Shae D'lyn

 

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After graduating with honors from the Special Scholars Program in History from the University of Virginia, Shae D'lyn worked as a research associate for the Aspen Institute, Eyes on the Prize ll, and Morrow & Co. on Wall Street. She then became an investment banker for Boston Capital Partners where she was Vice President in charge of acquisitions for the western third of the U.S.

Shae decided to leave banking to follow her passion and attended a post-graduate two-year theater program in New York earning a professional degree in Theater Arts from Circle in the Square. There she studied with the great Teresa Hayden, Alan Langdon, Joanna Gleason, Lucille Rubin, et al. While still in school, Al Pacino cast her as the understudy for “Salome” on Broadway.

She has had an extraordinary life in acting and has been thrilled with her opportunities to play challenging roles opposite outstanding actors: most recently as Carlotta in Woody Allen’s Café Society, as Carolyn Rothstein in "Boardwalk Empire" opposite Kelly McDonald, in "The Pretty One" opposite Zoe Kazan and John Carroll Lynch, in "The Motel Life" opposite Emile Hirsch, in "Secrets" opposite Julie Harris and Thomas Gibson, in Arthur Miller’s "American Clock" opposite Mary McDonnell and Loren Dean, and in "Vegas Vacation" opposite Chevy Chase and Randy Quaid.  Her dramatic and comic roles on television include "Ellen," "Law and Order," "Quantum Leap," "That Seventies Show," and four years starring as Jane on ABC’s “Dharma and Greg.”  

Off Broadway Shae starred as Baby Doll in the New York theatrical premiere of Tennessee William’s "Tiger Tail" receiving a rave review by The New York Times.  Her character interpretations have given her the opportunity to create many original roles such as Theresa in the US premiere of "The Crackwalker," and Maddy in the world premiere of "Maddy Far Away." Shae spent four years working almost exclusively in the classics receiving a Best Actress award for Adrianna in "The Comedy of Errors" at Boston’s Leland Center, and starring as Iphigenia, Electra, Desdemona, and many others.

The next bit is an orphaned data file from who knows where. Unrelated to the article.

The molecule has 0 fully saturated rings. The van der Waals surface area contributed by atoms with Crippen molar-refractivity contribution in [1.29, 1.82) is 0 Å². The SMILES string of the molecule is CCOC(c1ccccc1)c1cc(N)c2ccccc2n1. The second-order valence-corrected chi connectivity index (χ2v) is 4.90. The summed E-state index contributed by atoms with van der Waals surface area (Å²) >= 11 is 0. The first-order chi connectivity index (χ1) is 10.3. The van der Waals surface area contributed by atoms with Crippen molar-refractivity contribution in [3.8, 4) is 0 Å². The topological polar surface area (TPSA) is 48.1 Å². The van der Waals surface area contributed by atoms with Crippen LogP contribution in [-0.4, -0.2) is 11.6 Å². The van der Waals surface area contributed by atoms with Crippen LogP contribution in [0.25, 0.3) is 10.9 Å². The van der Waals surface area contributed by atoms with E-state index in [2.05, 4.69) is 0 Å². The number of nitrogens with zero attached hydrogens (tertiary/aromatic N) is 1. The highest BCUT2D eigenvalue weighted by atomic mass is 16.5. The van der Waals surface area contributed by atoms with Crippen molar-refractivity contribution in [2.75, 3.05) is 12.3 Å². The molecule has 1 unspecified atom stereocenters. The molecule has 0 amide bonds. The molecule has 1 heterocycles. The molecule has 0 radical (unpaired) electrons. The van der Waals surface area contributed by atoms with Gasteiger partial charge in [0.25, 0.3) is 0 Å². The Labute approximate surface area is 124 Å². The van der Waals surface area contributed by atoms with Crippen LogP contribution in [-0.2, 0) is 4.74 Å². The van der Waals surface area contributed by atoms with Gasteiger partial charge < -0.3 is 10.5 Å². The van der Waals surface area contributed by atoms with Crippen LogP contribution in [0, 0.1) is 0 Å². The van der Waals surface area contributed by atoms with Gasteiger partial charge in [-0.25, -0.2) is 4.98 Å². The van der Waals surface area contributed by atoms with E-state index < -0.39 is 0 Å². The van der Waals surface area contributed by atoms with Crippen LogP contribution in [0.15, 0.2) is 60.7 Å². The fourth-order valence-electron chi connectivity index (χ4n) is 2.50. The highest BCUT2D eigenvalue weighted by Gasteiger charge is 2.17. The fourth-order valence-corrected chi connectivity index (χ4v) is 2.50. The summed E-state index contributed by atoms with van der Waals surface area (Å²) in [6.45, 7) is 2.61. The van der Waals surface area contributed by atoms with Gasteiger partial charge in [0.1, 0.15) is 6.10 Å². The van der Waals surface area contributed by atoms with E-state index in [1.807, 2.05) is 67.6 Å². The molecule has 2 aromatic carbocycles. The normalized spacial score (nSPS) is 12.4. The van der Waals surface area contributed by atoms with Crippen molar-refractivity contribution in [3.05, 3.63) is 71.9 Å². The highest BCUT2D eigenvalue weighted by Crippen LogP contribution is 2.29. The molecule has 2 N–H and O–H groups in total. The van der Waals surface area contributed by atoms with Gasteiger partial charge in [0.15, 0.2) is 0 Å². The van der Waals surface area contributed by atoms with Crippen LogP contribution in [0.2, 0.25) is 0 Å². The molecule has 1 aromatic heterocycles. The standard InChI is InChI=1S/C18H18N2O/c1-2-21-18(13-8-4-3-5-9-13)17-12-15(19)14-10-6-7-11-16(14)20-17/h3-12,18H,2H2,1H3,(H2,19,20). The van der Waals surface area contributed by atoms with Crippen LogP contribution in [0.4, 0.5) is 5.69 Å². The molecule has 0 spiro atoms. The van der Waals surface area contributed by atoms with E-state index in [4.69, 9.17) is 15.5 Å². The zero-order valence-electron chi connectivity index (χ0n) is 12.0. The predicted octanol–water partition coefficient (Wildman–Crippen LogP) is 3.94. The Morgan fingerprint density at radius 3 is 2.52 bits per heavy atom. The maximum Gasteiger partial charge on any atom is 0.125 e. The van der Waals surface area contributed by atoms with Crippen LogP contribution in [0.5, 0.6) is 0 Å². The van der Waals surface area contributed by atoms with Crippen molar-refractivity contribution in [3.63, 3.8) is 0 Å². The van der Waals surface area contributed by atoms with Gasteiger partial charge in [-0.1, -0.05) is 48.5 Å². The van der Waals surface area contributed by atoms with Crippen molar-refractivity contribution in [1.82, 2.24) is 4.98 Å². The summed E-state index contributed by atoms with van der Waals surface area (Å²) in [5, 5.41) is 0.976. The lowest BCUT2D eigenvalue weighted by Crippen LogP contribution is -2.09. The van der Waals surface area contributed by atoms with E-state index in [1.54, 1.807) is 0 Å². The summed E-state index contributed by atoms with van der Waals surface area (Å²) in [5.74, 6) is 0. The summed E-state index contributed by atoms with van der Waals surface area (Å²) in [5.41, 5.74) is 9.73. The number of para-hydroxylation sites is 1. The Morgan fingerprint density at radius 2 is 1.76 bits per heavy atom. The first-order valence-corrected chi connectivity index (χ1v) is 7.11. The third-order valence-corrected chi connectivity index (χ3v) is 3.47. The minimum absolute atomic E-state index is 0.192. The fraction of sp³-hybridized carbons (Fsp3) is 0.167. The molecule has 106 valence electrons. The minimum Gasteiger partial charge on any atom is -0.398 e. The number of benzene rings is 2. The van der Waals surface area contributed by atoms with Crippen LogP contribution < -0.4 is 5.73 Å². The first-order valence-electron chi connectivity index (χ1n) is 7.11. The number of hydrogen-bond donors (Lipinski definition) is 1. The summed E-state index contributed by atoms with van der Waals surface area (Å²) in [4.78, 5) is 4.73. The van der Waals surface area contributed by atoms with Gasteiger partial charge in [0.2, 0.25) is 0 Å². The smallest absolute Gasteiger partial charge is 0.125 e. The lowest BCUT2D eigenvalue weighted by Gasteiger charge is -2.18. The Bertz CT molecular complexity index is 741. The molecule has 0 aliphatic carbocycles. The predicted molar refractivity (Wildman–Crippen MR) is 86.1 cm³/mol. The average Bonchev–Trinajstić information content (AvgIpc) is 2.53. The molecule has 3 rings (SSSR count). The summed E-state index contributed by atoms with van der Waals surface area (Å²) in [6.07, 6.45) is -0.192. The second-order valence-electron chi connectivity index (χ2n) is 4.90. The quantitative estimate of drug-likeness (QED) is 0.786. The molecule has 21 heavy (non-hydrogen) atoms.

Shae now writes, directs, and produces theater, film, and television. She founded a production company, Shot in the Dark Films, and the Independent Artists’ Cooperative in Los Angeles, New York, Vancouver, and Toronto with over 600 members.  Her film “Morir Para Ser Libre” was featured in the Boston Film Festival; “Contragolpe” won the Coco de Oro festival; and her documentary “El Coro en Japon” was funded by and featured on public television in Puerto Rico. Descarga.com chose Shot in the Dark’s hour-long salsa DVD as the Editor’s Pick Best Video of 2007.  Her feature length documentary “Los Vandalos” about the struggle between the power structure and graffiti artists fighting to have a personal voice, is being readied for it’s presentation to Netflix as a fundraising effort for Puerto Rican victims of Hurricane Maria. Shae’s short films include “Pillion,” “The Eccentricty Quotient,” “Meet an Organic Farmer,” “Little Tuesdays,” “A Nice Guy,” and  “Chinas Por Botellas.”

Her film, “HEARME – The Imagine Project” won the Courage in Film Making Award at the Elevate Film Festival from its 5,000 attendees.  The film connects orphans in Iraq, Sierra Leone, Zimbabwe, Cambodia, Puerto Rico and Compton through music. Shae and her producer partner Kevin Jackson donated music studios to each orphanage and asked the children to create their own song based on John Lennon’s “Imagine”. Because the project inspired such a profound reaction, both from the children and the audience, they founded a nonprofit, HEARME, Inc. to carry the vision forward.

For the last two years Shae has been teaching an acting class at her own studio in New York, Humanity Studios, where she directs theatrical productions once each semester and many short films and scenes for video. She directed Patrick Breen’s gem of a play, “Midnight and Morning Rain” in Los Angeles which brought the crowd of 300 to its feet at the Malibu Independence Day Play Festival and plans to direct it in NYC this spring along with a reimagined “Golden Boy.”

Shae also has written two feature film scripts, one play with music, and one series